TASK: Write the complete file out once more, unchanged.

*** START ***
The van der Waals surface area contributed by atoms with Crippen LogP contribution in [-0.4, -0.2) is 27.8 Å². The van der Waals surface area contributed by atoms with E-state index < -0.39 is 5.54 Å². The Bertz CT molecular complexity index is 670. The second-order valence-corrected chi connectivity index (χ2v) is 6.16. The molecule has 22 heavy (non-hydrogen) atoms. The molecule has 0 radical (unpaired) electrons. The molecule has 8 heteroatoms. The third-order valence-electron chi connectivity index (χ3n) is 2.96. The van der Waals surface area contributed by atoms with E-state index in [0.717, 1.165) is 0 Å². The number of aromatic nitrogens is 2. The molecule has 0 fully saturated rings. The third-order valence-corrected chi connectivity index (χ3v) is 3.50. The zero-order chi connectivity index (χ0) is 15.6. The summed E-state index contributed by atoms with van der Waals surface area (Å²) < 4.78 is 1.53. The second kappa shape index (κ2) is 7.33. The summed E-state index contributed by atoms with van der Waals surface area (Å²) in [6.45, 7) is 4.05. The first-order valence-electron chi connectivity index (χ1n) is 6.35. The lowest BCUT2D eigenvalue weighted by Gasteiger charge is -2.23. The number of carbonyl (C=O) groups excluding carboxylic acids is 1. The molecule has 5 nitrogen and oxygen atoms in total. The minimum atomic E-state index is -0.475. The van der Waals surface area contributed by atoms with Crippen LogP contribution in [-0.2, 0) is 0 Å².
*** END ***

The van der Waals surface area contributed by atoms with Crippen LogP contribution in [-0.4, -0.2) is 27.8 Å². The van der Waals surface area contributed by atoms with E-state index < -0.39 is 5.54 Å². The Bertz CT molecular complexity index is 670. The second-order valence-corrected chi connectivity index (χ2v) is 6.16. The molecule has 22 heavy (non-hydrogen) atoms. The molecule has 0 radical (unpaired) electrons. The molecule has 8 heteroatoms. The third-order valence-electron chi connectivity index (χ3n) is 2.96. The van der Waals surface area contributed by atoms with E-state index in [0.717, 1.165) is 0 Å². The number of aromatic nitrogens is 2. The molecule has 0 fully saturated rings. The third-order valence-corrected chi connectivity index (χ3v) is 3.50. The zero-order chi connectivity index (χ0) is 15.6. The summed E-state index contributed by atoms with van der Waals surface area (Å²) < 4.78 is 1.53. The second kappa shape index (κ2) is 7.33. The summed E-state index contributed by atoms with van der Waals surface area (Å²) in [6.45, 7) is 4.05. The first-order valence-electron chi connectivity index (χ1n) is 6.35. The lowest BCUT2D eigenvalue weighted by Gasteiger charge is -2.23. The number of carbonyl (C=O) groups excluding carboxylic acids is 1. The molecule has 5 nitrogen and oxygen atoms in total. The minimum atomic E-state index is -0.475. The van der Waals surface area contributed by atoms with Crippen LogP contribution in [-0.2, 0) is 0 Å².